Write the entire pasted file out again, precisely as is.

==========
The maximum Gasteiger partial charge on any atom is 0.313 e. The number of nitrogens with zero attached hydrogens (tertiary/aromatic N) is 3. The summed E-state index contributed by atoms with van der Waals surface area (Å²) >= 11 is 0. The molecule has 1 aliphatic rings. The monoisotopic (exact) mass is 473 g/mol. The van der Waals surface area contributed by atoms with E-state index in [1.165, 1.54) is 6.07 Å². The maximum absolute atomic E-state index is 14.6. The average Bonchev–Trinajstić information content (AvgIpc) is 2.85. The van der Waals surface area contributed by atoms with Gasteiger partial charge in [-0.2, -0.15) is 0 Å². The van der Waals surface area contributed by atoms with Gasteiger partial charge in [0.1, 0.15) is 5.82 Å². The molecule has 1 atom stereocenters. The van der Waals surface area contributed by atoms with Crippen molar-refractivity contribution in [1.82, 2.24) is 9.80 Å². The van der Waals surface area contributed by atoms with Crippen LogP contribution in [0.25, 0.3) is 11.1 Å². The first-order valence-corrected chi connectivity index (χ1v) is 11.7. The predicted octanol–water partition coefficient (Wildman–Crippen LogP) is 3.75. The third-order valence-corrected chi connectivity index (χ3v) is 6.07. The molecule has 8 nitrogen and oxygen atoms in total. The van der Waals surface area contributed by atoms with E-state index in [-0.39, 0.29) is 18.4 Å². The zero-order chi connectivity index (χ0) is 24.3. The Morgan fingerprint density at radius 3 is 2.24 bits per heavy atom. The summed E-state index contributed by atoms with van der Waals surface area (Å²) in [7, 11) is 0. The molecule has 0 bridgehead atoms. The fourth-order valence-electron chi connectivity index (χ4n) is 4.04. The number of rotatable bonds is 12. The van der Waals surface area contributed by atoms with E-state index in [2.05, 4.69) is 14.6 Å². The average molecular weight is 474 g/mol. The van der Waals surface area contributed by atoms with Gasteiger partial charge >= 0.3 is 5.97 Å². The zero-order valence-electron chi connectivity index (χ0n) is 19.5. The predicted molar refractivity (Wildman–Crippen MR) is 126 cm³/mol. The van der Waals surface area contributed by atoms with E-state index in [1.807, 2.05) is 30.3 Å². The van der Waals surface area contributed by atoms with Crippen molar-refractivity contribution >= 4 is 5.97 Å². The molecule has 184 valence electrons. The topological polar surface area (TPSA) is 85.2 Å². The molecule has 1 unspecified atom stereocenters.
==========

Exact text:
The maximum Gasteiger partial charge on any atom is 0.313 e. The number of nitrogens with zero attached hydrogens (tertiary/aromatic N) is 3. The summed E-state index contributed by atoms with van der Waals surface area (Å²) >= 11 is 0. The molecule has 1 aliphatic rings. The monoisotopic (exact) mass is 473 g/mol. The van der Waals surface area contributed by atoms with E-state index in [1.165, 1.54) is 6.07 Å². The maximum absolute atomic E-state index is 14.6. The average Bonchev–Trinajstić information content (AvgIpc) is 2.85. The van der Waals surface area contributed by atoms with Gasteiger partial charge in [-0.2, -0.15) is 0 Å². The van der Waals surface area contributed by atoms with Gasteiger partial charge in [0.1, 0.15) is 5.82 Å². The molecule has 1 atom stereocenters. The van der Waals surface area contributed by atoms with Crippen molar-refractivity contribution in [1.82, 2.24) is 9.80 Å². The van der Waals surface area contributed by atoms with Crippen LogP contribution in [0.25, 0.3) is 11.1 Å². The first-order valence-corrected chi connectivity index (χ1v) is 11.7. The predicted octanol–water partition coefficient (Wildman–Crippen LogP) is 3.75. The third-order valence-corrected chi connectivity index (χ3v) is 6.07. The molecule has 8 nitrogen and oxygen atoms in total. The van der Waals surface area contributed by atoms with E-state index in [-0.39, 0.29) is 18.4 Å². The zero-order chi connectivity index (χ0) is 24.3. The Morgan fingerprint density at radius 3 is 2.24 bits per heavy atom. The summed E-state index contributed by atoms with van der Waals surface area (Å²) in [7, 11) is 0. The molecule has 0 bridgehead atoms. The fourth-order valence-electron chi connectivity index (χ4n) is 4.04. The number of rotatable bonds is 12. The van der Waals surface area contributed by atoms with E-state index in [2.05, 4.69) is 14.6 Å². The average molecular weight is 474 g/mol. The van der Waals surface area contributed by atoms with Gasteiger partial charge >= 0.3 is 5.97 Å². The zero-order valence-electron chi connectivity index (χ0n) is 19.5. The predicted molar refractivity (Wildman–Crippen MR) is 126 cm³/mol. The van der Waals surface area contributed by atoms with E-state index in [1.807, 2.05) is 30.3 Å². The van der Waals surface area contributed by atoms with Crippen molar-refractivity contribution >= 4 is 5.97 Å². The molecule has 184 valence electrons. The topological polar surface area (TPSA) is 85.2 Å². The molecule has 1 unspecified atom stereocenters.